While the lack of material in the Fischer cannot provide as much stiffness as the heavier choices, the narrow profile provides more than adequate edge grip. In steep, rock-hard high Alaska spring ski mountaineering, the Hannibal hung on when it mattered the most. We also did some resort riding as part of a side-country avalanche course and found that the Fischer could rail groomed run turns as if it were not a sub-6-pound touring machine.
All skis we used were fun in powder. Our test roster varied in waist width by a few dozen millimeters, and we have used even bigger and even smaller skis in perfect powder snow. The widespread opinion holds that wider is better for powder. True, one can go faster on wide skis in powder.
And one can make turns on lower-angled slopes with wider skis. But when it is truly excellent, all modern skis are amazing in powder snow. If the powder is perfect, we would often rather be able to bust out extra laps with lightweight, narrow skis than be worn out by lugging the big guns up those same fluffy slopes. We issued the Hannibal 96 to a tester for what proved to be a spectacular end to a gnarly recent Mountain West drought. That tester skinned up as literally two feet of snow fell throughout the day. All "common convention" might have suggested that the Hannibal 96 would be too narrow to enjoy on the downhill in such deep conditions, but that was decidedly not the case; this tester had a great time!
Crud/Poor Snow Performance
In poor snow, width, mass, and construction matter the most. Bigger, more rockered skis ride better when the going gets breakable or sloppy. To make a narrow ski perform adequately in the tough stuff is a more difficult task. We will not sugar coat it; the Hannibal did not perform as well in the chop as bigger and/or more sophisticated skis.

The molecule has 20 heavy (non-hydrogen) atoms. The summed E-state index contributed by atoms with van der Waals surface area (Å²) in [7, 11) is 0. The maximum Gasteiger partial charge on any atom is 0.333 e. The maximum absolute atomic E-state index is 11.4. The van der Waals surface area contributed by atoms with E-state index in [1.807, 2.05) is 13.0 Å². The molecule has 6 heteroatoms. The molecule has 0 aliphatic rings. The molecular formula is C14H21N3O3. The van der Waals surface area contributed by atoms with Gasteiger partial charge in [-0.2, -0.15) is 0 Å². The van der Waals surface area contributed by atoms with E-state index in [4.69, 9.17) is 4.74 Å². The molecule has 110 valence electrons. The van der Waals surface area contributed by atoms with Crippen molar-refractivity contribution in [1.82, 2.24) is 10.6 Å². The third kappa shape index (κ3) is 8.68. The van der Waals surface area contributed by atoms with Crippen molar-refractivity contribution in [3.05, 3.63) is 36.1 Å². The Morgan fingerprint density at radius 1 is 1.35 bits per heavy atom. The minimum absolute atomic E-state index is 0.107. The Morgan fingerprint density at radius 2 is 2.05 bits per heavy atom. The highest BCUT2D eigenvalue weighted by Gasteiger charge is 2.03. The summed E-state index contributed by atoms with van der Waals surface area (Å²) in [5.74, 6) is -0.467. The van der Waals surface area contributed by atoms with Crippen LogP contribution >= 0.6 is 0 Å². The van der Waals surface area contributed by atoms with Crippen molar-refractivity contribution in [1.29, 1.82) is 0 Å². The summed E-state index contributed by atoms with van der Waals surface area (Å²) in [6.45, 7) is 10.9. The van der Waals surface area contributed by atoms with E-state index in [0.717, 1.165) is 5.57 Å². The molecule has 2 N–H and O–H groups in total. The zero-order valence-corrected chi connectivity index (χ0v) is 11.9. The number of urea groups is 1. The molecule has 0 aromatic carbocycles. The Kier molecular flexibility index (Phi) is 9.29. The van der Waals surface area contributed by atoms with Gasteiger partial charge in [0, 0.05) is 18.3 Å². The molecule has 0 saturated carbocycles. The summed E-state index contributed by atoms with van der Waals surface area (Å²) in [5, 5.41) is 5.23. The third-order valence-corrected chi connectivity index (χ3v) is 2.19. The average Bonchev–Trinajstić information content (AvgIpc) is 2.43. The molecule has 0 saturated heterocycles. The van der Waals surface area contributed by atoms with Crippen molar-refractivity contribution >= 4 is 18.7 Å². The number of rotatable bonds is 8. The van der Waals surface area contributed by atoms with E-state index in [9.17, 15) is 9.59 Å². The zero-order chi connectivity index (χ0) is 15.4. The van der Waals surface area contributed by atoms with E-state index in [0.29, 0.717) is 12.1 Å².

What the Hannibal did, though, was get us through the inevitable bad snow with style. More than with most of the skis we reviewed, we were able to ski through poor snow with low-energy parallel turns. The edges grabbed minimally, the tips stayed up and out of the crust, and the tails followed where we intended to go. We cannot say that these charge the poor snow like a bigger tool would, but we can say that they do better than mere survival.
Stability at Speed
The feel at speed and in steep, high-energy riding with the Hannibal belies its ultralight construction. We don't know how Fischer did it, but the Hannibal allows for high-speed cruising and lands big jump turns almost as well as the much burlier products. One ski tester said about the Hannibal, without really considering the weight, "they just feel like an average alpine ski". This is high praise for an ultralight special-purpose product.
At the same weight and similar dimensions, other skis bring noticeably better stability than the Hannibal. All those that do, though, are much more expensive.
Should You Buy the Fischer Hannibal 96?
We love the Hannibal 96. Its overall scores are eclipsed by products with even more finely tuned max performance, but few are really as versatile and forgiving, especially for beginner to intermediate backcountry skiers. Note how we use the labels "beginner to intermediate backcountry skiers". These are not the same as the labels used for skiers inside the resort. In terms of downhill ability, a beginner backcountry skier is one that has attained expert status in a resort and is therefore ready to start learning the nuances of backcountry downhill techniques. The Hannibal 96 is especially forgiving, given its low weight, for this sort of skier.
What Other Backcountry Skis Should You Consider?
If you can find them and afford them, the Editors Choice Movement Alp Tracks 100 weighs exactly the same as the Fischer Hannibal and skis slightly better in almost every way. It is a little more demanding of your technique, especially in firm snow, but it's a better downhill performer overall. The Black Crows Camox Freebird is heavier than the Fischer and, especially in poor and powder snow, will perform better than the Fischer.